I am concerned that the committee that is reviewing the health, safety, and
environmental impact of genetically engineered agricultural products is made
up primarily of scientists that derive their livelihood from genetic
work for organizations who rely on grants from bio-engineering companies, or
are official regulators of the technology (and therefore cannot easily take a
public stand against it).
It would almost appear that the role of this committee is to get an NAS
rubber-stamp to proceed, while many scientists in the US, Europe and Asia are
questioning the long-term environmental impact of this technology.
Ornithologists and entymologists are concerned about the destruction of
beneficial insects (through Bt ingestion) and mass death of birds that prey
on these (and pest) insects.
Ecologists are concerned about horizontal gene transfer to similar species
of plants (through cross-pollination), recombination of plant viruses used as
the DNA transfer mechanism, and genetic pollution of the biosphere.
Agronomists are concerned about the massive transformation of the
biodiversity of food plant species to monocultures.
Economists are concerned about the transformation of entire rural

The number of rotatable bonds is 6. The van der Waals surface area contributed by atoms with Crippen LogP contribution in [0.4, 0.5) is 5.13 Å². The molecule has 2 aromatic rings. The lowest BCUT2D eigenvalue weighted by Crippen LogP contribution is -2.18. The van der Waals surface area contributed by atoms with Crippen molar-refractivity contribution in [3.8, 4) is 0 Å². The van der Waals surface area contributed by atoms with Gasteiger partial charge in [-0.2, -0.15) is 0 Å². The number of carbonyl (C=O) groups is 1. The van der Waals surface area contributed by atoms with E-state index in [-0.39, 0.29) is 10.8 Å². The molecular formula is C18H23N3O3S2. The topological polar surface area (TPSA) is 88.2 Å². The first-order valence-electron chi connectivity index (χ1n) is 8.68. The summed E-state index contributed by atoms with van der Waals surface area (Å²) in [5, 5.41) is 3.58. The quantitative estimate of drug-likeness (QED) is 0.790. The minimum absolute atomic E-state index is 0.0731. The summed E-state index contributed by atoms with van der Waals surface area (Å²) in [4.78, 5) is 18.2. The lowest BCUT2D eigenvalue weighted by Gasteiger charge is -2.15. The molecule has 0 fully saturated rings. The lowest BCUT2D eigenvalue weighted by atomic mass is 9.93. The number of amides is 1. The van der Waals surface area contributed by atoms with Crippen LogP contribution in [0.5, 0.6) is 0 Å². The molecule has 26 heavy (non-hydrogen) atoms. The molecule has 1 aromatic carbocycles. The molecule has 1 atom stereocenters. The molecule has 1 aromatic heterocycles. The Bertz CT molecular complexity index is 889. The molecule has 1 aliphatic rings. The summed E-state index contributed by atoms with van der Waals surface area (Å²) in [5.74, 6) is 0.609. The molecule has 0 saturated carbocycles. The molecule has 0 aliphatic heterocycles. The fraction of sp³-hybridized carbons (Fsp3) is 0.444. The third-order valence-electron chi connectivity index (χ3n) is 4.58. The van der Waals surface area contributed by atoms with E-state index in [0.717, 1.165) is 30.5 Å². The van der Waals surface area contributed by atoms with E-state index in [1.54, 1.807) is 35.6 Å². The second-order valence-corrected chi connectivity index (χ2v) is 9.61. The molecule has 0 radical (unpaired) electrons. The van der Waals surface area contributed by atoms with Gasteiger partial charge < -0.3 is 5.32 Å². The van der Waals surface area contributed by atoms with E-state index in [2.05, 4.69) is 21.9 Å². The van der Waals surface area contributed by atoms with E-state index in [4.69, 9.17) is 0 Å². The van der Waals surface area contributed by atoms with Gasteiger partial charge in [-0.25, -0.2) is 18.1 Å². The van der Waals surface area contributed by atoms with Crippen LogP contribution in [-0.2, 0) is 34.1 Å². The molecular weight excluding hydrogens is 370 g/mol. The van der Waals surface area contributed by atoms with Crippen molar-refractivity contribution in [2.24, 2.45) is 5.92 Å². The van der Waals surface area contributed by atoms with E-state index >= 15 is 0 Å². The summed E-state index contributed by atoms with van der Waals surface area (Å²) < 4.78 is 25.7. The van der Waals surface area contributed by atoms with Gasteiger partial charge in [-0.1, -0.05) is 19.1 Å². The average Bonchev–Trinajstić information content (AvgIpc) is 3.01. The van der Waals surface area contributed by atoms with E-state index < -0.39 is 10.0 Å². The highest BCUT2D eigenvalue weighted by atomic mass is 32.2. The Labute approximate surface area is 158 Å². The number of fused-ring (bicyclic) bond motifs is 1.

economies from subsistence horticulture to cash commodity agriculture.
Medical doctors are concerned that the enzymes and proteins expressed by
the inserted or modified genes may have adverse health effects, such as the
increase in allergy to RRS soybeans found in Europe.
Geneticists have warned that the genetic material of the food we consume
survives our digestive process and impacts our cellular material.
Dr. Arpad Pusztai, of the Rowett Institute in the United Kingdom,
has shown in experiments that rats fed genetically modified potatoes
for 10 days presented damage to the brain, immune system,
spleen, thymus, liver and stomach lining. His work was peer-reviewed and
supported by 22 scientists.
Yet none of the many scientifically credentialed critics of agricultural
genetic engineering have been included on the committee destined to provide a
review of this technology in the name of the National Academy of Sciences.
Without such members on the committee, and an unrestricted open debate about
the full range of issues, any report that the committee prepares will, by its
very nature, be discredited before it is published.
I strongly urge you to reconsider the membership of the committee to include
serious critics of the technology, so as to make them at least 50% of the
membership of the committee.
Posted by: Steve Sprinkel ( from a recent post to BAN-GEF)
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